Sixers’ New GM Elton Brand Will Bring Prestige, Trust Back To Position
Duke University produces some of the greatest basketball players, but the thread of intellectual prowess that runs through generations of these true student-athletes is even more remarkable. Duke basketball players become college and pro coaches, NBA executives and even General Managers.
Elton Brand is an African-American who not only took advantage of his opportunity to play ball at one of the nation’s flagship universities but parlayed a potent education into becoming one of two African-American general managers — three of color — in the NBA today.
The Twitter burner account scandal that led to Bryan Colangelo’s resignation — a scandal draped in the attempted character assassination of African-American employees and franchise players — has manifested itself in Brand, a person of color, getting a rare opportunity to lead one of the NBA’s 30 franchises. He joins Knicks GM Scott Perry and Toronto’s Masai Ujiri as men of such distinction.
Choosing Brand is a shrewd move for a franchise that needs to capture the moment that the city is in. Philadelphia has become the center of sports blackness, from the triumphant struggle of rapper Meek Mill to avoid unjust incarceration to the outspoken, politically conscious players on the Eagles Super Bowl-winning team, to the burgeoning wave of interest created by young NBA Kings Ben Simmons and Joel Embiid. An infusion of young, freakishly-talented blood has made Philly an elite franchise again and the poster child for why tanking wins, having accumulated a roster of captivating all-world talent for the first time since the Allen Iverson Era.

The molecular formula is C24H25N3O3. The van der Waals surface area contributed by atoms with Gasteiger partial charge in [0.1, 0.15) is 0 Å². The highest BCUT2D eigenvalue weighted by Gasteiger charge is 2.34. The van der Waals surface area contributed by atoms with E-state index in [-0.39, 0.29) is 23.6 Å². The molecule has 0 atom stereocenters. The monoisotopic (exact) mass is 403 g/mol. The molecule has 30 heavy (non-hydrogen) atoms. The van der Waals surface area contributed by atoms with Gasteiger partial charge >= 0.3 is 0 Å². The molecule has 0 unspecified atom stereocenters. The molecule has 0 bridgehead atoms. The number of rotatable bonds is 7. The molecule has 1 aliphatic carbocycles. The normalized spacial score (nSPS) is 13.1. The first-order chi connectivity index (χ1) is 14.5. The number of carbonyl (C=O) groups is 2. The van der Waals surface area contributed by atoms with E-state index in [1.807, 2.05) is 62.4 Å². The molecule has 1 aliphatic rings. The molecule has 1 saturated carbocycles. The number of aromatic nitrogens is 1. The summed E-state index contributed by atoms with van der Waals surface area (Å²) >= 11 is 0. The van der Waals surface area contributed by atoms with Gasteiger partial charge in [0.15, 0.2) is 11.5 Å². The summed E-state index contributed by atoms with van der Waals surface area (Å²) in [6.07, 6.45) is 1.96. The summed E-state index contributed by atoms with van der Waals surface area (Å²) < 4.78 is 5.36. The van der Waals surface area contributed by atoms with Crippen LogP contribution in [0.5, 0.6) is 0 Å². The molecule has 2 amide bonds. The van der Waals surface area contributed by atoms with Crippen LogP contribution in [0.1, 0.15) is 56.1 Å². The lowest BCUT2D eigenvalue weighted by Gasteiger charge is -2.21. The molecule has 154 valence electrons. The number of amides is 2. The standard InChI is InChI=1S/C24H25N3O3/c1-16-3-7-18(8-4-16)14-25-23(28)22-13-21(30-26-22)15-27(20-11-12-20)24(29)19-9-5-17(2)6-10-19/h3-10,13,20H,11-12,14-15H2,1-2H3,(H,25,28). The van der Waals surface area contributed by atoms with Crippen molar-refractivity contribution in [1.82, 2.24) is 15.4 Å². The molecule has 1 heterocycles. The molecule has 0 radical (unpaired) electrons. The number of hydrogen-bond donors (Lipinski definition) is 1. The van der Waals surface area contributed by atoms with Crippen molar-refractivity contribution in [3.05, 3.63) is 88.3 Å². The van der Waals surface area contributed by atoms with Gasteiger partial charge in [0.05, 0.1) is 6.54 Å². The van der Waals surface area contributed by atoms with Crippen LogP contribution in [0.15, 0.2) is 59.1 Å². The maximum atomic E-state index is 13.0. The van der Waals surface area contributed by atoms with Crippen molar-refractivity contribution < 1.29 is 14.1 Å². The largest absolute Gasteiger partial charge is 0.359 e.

Brand, who already proved his savvy as VP of Basketball Operations and GM of Philly’s G-League affiliate, replaces Brett Brown, who was serving as interim GM.
“He spent two years in this organization and has been around this organization,” said NBA TV analyst Steve Smith. “When (he was a player in Philly) and they wanted to bring a vet back for those guys… they brought in Elton Brand to be at the end of the bench and console them in tough moments and consult with those guys and be a big brother type.